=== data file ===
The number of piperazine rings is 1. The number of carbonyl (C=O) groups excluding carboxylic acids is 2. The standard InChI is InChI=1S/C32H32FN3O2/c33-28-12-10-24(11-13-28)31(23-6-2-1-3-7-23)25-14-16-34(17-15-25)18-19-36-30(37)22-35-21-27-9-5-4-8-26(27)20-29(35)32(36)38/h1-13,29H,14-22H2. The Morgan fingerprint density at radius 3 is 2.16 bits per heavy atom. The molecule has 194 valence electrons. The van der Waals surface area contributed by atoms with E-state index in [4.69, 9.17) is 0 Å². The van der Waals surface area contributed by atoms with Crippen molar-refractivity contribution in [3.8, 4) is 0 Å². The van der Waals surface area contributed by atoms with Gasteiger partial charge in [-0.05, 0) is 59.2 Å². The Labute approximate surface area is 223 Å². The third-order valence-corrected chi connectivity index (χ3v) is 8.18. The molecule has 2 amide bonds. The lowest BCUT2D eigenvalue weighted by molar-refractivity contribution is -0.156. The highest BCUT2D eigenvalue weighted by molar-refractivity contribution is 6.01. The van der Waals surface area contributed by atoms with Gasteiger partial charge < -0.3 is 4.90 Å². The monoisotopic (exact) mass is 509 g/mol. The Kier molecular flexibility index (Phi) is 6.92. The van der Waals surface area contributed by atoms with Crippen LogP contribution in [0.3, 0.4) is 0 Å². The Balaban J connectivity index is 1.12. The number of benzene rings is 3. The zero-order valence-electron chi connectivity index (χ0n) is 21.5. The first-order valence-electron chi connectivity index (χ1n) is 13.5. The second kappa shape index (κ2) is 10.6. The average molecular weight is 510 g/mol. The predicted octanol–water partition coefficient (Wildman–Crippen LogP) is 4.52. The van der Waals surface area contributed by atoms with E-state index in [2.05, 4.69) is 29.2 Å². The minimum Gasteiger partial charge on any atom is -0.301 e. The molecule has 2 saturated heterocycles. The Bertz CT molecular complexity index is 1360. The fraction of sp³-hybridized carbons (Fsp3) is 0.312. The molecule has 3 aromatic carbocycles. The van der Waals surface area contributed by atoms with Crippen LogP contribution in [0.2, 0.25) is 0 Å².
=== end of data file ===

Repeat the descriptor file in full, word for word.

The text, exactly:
The number of piperazine rings is 1. The number of carbonyl (C=O) groups excluding carboxylic acids is 2. The standard InChI is InChI=1S/C32H32FN3O2/c33-28-12-10-24(11-13-28)31(23-6-2-1-3-7-23)25-14-16-34(17-15-25)18-19-36-30(37)22-35-21-27-9-5-4-8-26(27)20-29(35)32(36)38/h1-13,29H,14-22H2. The Morgan fingerprint density at radius 3 is 2.16 bits per heavy atom. The molecule has 194 valence electrons. The van der Waals surface area contributed by atoms with E-state index in [4.69, 9.17) is 0 Å². The van der Waals surface area contributed by atoms with Crippen molar-refractivity contribution in [3.8, 4) is 0 Å². The van der Waals surface area contributed by atoms with Gasteiger partial charge in [-0.05, 0) is 59.2 Å². The Labute approximate surface area is 223 Å². The third-order valence-corrected chi connectivity index (χ3v) is 8.18. The molecule has 2 amide bonds. The lowest BCUT2D eigenvalue weighted by molar-refractivity contribution is -0.156. The highest BCUT2D eigenvalue weighted by molar-refractivity contribution is 6.01. The van der Waals surface area contributed by atoms with Gasteiger partial charge < -0.3 is 4.90 Å². The monoisotopic (exact) mass is 509 g/mol. The Kier molecular flexibility index (Phi) is 6.92. The van der Waals surface area contributed by atoms with Crippen LogP contribution in [0.3, 0.4) is 0 Å². The Balaban J connectivity index is 1.12. The number of benzene rings is 3. The zero-order valence-electron chi connectivity index (χ0n) is 21.5. The first-order valence-electron chi connectivity index (χ1n) is 13.5. The second kappa shape index (κ2) is 10.6. The average molecular weight is 510 g/mol. The predicted octanol–water partition coefficient (Wildman–Crippen LogP) is 4.52. The van der Waals surface area contributed by atoms with E-state index in [2.05, 4.69) is 29.2 Å². The minimum Gasteiger partial charge on any atom is -0.301 e. The molecule has 2 saturated heterocycles. The Bertz CT molecular complexity index is 1360. The fraction of sp³-hybridized carbons (Fsp3) is 0.312. The molecule has 3 aromatic carbocycles. The van der Waals surface area contributed by atoms with Crippen LogP contribution in [0.2, 0.25) is 0 Å².